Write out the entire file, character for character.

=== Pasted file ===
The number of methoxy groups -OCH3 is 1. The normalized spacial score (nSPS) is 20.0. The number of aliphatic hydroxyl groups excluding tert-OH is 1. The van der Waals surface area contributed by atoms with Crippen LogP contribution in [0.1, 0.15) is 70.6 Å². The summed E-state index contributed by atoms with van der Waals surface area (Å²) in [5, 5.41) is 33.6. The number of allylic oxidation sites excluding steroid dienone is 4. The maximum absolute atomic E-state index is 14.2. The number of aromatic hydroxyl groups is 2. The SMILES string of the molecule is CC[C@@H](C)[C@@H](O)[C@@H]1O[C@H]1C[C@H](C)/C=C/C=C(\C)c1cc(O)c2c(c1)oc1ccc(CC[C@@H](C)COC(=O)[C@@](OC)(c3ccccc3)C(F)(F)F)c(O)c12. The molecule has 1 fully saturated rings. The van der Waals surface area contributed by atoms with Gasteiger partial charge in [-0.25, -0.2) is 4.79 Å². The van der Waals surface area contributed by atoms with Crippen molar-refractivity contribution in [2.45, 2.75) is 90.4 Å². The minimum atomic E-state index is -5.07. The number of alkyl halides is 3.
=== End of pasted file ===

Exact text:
The number of methoxy groups -OCH3 is 1. The normalized spacial score (nSPS) is 20.0. The number of aliphatic hydroxyl groups excluding tert-OH is 1. The van der Waals surface area contributed by atoms with Crippen LogP contribution in [0.1, 0.15) is 70.6 Å². The summed E-state index contributed by atoms with van der Waals surface area (Å²) in [5, 5.41) is 33.6. The number of allylic oxidation sites excluding steroid dienone is 4. The maximum absolute atomic E-state index is 14.2. The number of aromatic hydroxyl groups is 2. The SMILES string of the molecule is CC[C@@H](C)[C@@H](O)[C@@H]1O[C@H]1C[C@H](C)/C=C/C=C(\C)c1cc(O)c2c(c1)oc1ccc(CC[C@@H](C)COC(=O)[C@@](OC)(c3ccccc3)C(F)(F)F)c(O)c12. The molecule has 1 fully saturated rings. The van der Waals surface area contributed by atoms with Gasteiger partial charge in [-0.25, -0.2) is 4.79 Å². The van der Waals surface area contributed by atoms with Crippen molar-refractivity contribution in [2.45, 2.75) is 90.4 Å². The minimum atomic E-state index is -5.07. The number of alkyl halides is 3.